Mirror canon

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Mirror canon.[1] About this soundPlay 

The mirror canon (also called a canon by contrary motion) is a type of canon which involves the leading voice being played alongside its own inversion (i.e. upside-down). The realisation from the 'closed' (unrealised) form can be effected by placing the page in front of a mirror, thus upside down, and beginning with the already progressing first voice.

The Canon a 2 'Quaerendo invenietis' from J. S. Bach's The Musical Offering, BWV 1079, is a fine example of the process. In its original closed form the alto clef and an upside-down bass clef indicate both the mirror procedure and the appropriate pitches of the voices for the purpose of realisation.[2]

Bach Canon a 2 'Quaerendo invenietis' from the Musical Offering
Bach Canon a 2 'Quaerendo invenietis' from the Musical Offering

A spectacular example of contrapuntal ingenuity can be found in the double canon that forms the trio section of Mozart's Serenade for Wind Octet in C, K. 388. Here a pair of oboes and a pair of bassoons unfold two mirror canons at the same time. Erik Smith (1982, p.49) sees this as "a perfect example of Mozart's use of academic means, canon, inverted canon and mirror canon, to a purely musical and emotional end." Smith compares the mirror canons here to "the visual image of two swans reflected in the still water."[3]

Mozart Trio from Wind Serenade K388
Mozart Trio from Wind Serenade K389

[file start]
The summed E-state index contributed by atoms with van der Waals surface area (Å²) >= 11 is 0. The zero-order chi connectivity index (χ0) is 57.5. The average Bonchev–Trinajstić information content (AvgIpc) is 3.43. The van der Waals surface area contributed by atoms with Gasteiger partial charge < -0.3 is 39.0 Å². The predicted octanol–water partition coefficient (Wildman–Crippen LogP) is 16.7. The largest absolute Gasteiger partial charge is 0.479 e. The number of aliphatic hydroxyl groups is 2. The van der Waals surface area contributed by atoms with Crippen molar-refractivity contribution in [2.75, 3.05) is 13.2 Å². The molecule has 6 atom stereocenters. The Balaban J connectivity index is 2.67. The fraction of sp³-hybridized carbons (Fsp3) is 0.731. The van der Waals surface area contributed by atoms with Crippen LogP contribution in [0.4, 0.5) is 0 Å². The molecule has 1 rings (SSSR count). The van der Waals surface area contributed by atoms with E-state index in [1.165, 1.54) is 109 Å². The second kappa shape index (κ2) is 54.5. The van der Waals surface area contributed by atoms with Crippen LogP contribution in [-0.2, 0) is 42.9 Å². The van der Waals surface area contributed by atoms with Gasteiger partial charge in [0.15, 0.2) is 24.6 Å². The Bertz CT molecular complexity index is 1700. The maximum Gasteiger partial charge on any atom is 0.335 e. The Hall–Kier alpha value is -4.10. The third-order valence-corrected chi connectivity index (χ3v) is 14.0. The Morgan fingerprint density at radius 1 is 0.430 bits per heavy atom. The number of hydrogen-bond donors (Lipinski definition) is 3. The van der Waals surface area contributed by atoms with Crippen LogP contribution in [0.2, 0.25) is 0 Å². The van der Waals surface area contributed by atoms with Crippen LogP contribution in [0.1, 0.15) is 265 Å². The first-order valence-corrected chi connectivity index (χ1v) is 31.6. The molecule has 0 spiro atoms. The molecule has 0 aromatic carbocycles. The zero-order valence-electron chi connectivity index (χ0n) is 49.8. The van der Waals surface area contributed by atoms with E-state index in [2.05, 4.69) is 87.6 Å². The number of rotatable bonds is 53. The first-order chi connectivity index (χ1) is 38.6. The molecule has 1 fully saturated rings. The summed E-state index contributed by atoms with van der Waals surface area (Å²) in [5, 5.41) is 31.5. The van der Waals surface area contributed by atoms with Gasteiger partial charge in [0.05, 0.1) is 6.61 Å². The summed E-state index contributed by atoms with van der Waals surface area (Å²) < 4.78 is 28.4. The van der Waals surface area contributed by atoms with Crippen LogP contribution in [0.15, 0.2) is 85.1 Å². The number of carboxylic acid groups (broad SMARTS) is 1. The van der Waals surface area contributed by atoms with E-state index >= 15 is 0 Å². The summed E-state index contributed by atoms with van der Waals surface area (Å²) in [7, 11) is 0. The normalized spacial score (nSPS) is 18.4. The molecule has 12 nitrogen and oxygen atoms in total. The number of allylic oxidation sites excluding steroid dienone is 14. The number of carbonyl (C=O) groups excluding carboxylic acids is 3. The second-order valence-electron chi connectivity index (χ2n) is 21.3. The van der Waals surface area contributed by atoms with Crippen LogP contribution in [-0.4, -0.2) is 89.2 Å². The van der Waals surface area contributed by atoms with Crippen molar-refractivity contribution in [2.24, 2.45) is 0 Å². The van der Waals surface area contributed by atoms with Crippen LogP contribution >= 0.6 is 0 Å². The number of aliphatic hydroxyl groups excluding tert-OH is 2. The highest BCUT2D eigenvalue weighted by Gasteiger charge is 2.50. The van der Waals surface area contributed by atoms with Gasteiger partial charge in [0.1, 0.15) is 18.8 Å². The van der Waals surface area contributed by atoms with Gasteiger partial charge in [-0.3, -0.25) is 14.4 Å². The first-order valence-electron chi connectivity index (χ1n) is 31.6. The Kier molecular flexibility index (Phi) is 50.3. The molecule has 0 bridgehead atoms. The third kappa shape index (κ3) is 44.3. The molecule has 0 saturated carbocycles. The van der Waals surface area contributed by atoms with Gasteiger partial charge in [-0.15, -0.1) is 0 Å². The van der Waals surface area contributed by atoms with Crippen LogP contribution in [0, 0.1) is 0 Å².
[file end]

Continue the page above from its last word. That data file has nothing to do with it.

Anton Webern made much use of mirror canons in his later works. According to Richard Taruskin (2010, p728), the first movement of Webern’s Symphony, Op. 21 (1928) “consists of three elaborately worked out double canons that pit two prime forms against two inversions. The texture of the first movement unfolds through constantly changing orchestration (see Klangfarbenmelodie), that leads Taruskin to conclude that “Webern was not interested in having his canons perceived by the listener as coherent lines. Instead they are absorbed into a kaleidoscopically fragmented texture that has often been compared to a painterly technique known as pointillism.”[4] Listen.

See also[edit]


  1. ^ Riemann, Hugo (1904). Text-book of simple and double counterpoint including imitation or canon, p.185. Breitkopf & Härtel.
  2. ^ Boyd, Malcolm. Oxford Composer Companions: J.S. Bach, Oxford University Press, 1999, p. 296.
  3. ^ Smith, E. (1982, p.49) Mozart Serenades, Divertimenti and Dances. London, BBC
  4. ^ Taruskin, R. (2010, p.731) The Oxford History of Western Music: Music in the Early Twentieth Century. Oxford University Press.